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After decades of dwarfs and elves, writers of color redefine fantasy

understanding each other

Literature informs people's understanding of the world. That holds true even when the setting is a world unlike our own. Taking inspiration from places other than Europe, a diverse group of writers is finding mainstream success bringing fresh voices to the fantasy genre and offering glimpses into other cultures, histories, and perspectives. 

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Science fiction and fantasy author, N.K. Jemisin, the first black author to win a Hugo Award for best novel, is one of a growing number of writers to redefine the genre.

Courtesy of Laura Hanifin

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N.K. Jemisin, the first black writer to win the Hugo Award for best novel, packs a powerful idea into a few lines of dialogue in “The Fifth Season,” in which an otherworldly woman’s search for her daughter resonates with the emotions of African-Americans after the Civil War desperate to reunite families ravaged by slavery.

“There’s a hole, a gap,” Ms. Jemisin writes. “In history.”

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History suffers when perspectives are left out, Jemisin points out. The same may be said of literature. After decades of dwarves, elves, and other Norse-based mythology, the world of fantasy is changing, incorporating the myths and legends of cultures around the world.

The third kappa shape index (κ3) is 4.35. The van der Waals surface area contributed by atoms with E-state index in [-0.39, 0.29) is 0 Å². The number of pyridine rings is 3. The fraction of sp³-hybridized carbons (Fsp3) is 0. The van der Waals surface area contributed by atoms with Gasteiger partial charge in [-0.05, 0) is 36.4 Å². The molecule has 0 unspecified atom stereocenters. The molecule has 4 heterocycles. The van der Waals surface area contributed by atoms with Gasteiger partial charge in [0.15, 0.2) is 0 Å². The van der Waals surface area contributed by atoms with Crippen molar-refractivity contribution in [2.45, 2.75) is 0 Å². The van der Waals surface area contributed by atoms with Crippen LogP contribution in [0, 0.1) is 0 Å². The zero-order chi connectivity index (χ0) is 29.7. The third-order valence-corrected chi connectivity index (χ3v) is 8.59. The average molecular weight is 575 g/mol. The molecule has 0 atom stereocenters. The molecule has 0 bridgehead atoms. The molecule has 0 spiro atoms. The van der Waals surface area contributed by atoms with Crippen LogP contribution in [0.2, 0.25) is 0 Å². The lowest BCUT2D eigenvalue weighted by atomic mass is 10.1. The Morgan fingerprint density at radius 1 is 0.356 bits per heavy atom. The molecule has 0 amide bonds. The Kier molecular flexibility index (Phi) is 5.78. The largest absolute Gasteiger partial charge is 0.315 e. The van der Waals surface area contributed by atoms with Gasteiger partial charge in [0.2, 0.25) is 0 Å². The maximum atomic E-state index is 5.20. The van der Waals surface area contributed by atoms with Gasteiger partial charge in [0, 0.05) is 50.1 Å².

While the field was largely dominated by white men in decades past, today diverse writers are bringing new voices to the conversation, imagining futures based on more inclusive readings of the past, and creating multiethnic worlds that can help people understand their own. Certainly, speculative fiction writers since at least Octavia Butler – the first science-fiction writer to win a MacArthur grant – have looked beyond Europe for inspiration. But no longer can they be dismissed as niche. From the $1 billion-plus box office of “Black Panther,” directed by Ryan Coogler, to this spring’s breakout debut novel, “Children of Blood and Bone,” by Nigerian-American author Tomi Adeyemi, audiences and readers are flocking to well-drawn worlds inspired by African and Asian countries.